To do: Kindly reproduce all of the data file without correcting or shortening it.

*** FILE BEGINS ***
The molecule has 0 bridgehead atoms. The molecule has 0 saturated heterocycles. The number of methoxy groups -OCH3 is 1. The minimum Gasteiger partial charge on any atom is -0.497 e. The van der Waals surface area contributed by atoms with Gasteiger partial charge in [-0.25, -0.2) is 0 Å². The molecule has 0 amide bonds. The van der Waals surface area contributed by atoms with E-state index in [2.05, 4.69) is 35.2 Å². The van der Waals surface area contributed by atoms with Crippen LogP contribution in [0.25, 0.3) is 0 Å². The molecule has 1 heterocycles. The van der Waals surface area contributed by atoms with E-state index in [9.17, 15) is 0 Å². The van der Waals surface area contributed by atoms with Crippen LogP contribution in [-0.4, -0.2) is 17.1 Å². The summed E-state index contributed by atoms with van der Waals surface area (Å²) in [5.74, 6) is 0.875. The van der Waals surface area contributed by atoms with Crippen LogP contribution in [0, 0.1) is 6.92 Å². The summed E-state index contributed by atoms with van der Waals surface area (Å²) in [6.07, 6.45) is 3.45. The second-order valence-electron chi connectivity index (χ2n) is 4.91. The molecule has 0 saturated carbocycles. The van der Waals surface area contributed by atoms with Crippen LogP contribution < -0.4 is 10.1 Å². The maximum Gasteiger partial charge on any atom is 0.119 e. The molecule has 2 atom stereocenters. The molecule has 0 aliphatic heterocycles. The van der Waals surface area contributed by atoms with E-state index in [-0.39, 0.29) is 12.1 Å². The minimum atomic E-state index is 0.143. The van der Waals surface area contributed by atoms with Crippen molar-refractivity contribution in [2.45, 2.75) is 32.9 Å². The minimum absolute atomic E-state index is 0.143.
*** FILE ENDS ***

The molecule has 0 bridgehead atoms. The molecule has 0 saturated heterocycles. The number of methoxy groups -OCH3 is 1. The minimum Gasteiger partial charge on any atom is -0.497 e. The van der Waals surface area contributed by atoms with Gasteiger partial charge in [-0.25, -0.2) is 0 Å². The molecule has 0 amide bonds. The van der Waals surface area contributed by atoms with E-state index in [2.05, 4.69) is 35.2 Å². The van der Waals surface area contributed by atoms with Crippen LogP contribution in [0.25, 0.3) is 0 Å². The molecule has 1 heterocycles. The van der Waals surface area contributed by atoms with E-state index in [9.17, 15) is 0 Å². The van der Waals surface area contributed by atoms with Crippen LogP contribution in [-0.4, -0.2) is 17.1 Å². The summed E-state index contributed by atoms with van der Waals surface area (Å²) in [5.74, 6) is 0.875. The van der Waals surface area contributed by atoms with Crippen LogP contribution in [0, 0.1) is 6.92 Å². The summed E-state index contributed by atoms with van der Waals surface area (Å²) in [6.07, 6.45) is 3.45. The second-order valence-electron chi connectivity index (χ2n) is 4.91. The molecule has 0 saturated carbocycles. The van der Waals surface area contributed by atoms with Crippen LogP contribution < -0.4 is 10.1 Å². The maximum Gasteiger partial charge on any atom is 0.119 e. The molecule has 2 atom stereocenters. The molecule has 0 aliphatic heterocycles. The van der Waals surface area contributed by atoms with E-state index in [-0.39, 0.29) is 12.1 Å². The minimum atomic E-state index is 0.143. The van der Waals surface area contributed by atoms with Crippen molar-refractivity contribution in [2.45, 2.75) is 32.9 Å². The minimum absolute atomic E-state index is 0.143.